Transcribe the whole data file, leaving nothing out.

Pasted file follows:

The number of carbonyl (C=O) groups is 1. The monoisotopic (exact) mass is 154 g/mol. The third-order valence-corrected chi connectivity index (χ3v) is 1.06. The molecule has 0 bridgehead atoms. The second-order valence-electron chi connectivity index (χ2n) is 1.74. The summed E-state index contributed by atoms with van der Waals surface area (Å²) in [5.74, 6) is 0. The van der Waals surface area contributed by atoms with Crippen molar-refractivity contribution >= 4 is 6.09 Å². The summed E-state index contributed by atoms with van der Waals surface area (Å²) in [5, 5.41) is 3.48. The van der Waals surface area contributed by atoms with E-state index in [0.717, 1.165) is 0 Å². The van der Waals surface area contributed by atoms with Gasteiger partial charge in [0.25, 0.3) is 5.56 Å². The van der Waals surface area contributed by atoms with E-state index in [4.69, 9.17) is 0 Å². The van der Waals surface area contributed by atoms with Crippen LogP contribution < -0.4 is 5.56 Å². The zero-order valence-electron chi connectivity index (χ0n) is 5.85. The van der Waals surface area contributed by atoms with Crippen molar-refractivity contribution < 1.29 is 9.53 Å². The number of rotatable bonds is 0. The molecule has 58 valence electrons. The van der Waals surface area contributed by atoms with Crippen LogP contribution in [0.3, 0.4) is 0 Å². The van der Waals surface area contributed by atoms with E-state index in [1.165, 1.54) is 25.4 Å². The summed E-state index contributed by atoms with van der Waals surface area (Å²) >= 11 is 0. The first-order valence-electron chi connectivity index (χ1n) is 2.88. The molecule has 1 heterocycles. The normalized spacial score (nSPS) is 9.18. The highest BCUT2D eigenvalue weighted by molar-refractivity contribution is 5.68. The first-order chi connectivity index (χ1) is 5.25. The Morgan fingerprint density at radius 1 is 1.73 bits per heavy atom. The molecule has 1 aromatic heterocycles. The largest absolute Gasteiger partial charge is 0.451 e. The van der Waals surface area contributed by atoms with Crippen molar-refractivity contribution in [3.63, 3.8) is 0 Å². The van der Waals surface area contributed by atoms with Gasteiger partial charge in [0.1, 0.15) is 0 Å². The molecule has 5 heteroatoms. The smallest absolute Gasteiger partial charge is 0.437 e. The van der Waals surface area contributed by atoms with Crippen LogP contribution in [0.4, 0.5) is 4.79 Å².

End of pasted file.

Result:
The number of carbonyl (C=O) groups is 1. The monoisotopic (exact) mass is 154 g/mol. The third-order valence-corrected chi connectivity index (χ3v) is 1.06. The molecule has 0 bridgehead atoms. The second-order valence-electron chi connectivity index (χ2n) is 1.74. The summed E-state index contributed by atoms with van der Waals surface area (Å²) in [5.74, 6) is 0. The van der Waals surface area contributed by atoms with Crippen molar-refractivity contribution >= 4 is 6.09 Å². The summed E-state index contributed by atoms with van der Waals surface area (Å²) in [5, 5.41) is 3.48. The van der Waals surface area contributed by atoms with E-state index in [0.717, 1.165) is 0 Å². The van der Waals surface area contributed by atoms with Gasteiger partial charge in [0.25, 0.3) is 5.56 Å². The van der Waals surface area contributed by atoms with E-state index in [4.69, 9.17) is 0 Å². The van der Waals surface area contributed by atoms with Crippen LogP contribution < -0.4 is 5.56 Å². The zero-order valence-electron chi connectivity index (χ0n) is 5.85. The van der Waals surface area contributed by atoms with Crippen molar-refractivity contribution < 1.29 is 9.53 Å². The number of rotatable bonds is 0. The molecule has 58 valence electrons. The van der Waals surface area contributed by atoms with Crippen LogP contribution in [0.3, 0.4) is 0 Å². The van der Waals surface area contributed by atoms with E-state index in [1.165, 1.54) is 25.4 Å². The summed E-state index contributed by atoms with van der Waals surface area (Å²) >= 11 is 0. The first-order valence-electron chi connectivity index (χ1n) is 2.88. The molecule has 1 heterocycles. The normalized spacial score (nSPS) is 9.18. The highest BCUT2D eigenvalue weighted by molar-refractivity contribution is 5.68. The first-order chi connectivity index (χ1) is 5.25. The Morgan fingerprint density at radius 1 is 1.73 bits per heavy atom. The molecule has 1 aromatic heterocycles. The largest absolute Gasteiger partial charge is 0.451 e. The van der Waals surface area contributed by atoms with Crippen molar-refractivity contribution in [3.63, 3.8) is 0 Å². The van der Waals surface area contributed by atoms with Gasteiger partial charge in [0.1, 0.15) is 0 Å². The molecule has 5 heteroatoms. The smallest absolute Gasteiger partial charge is 0.437 e. The van der Waals surface area contributed by atoms with Crippen LogP contribution in [0.4, 0.5) is 4.79 Å².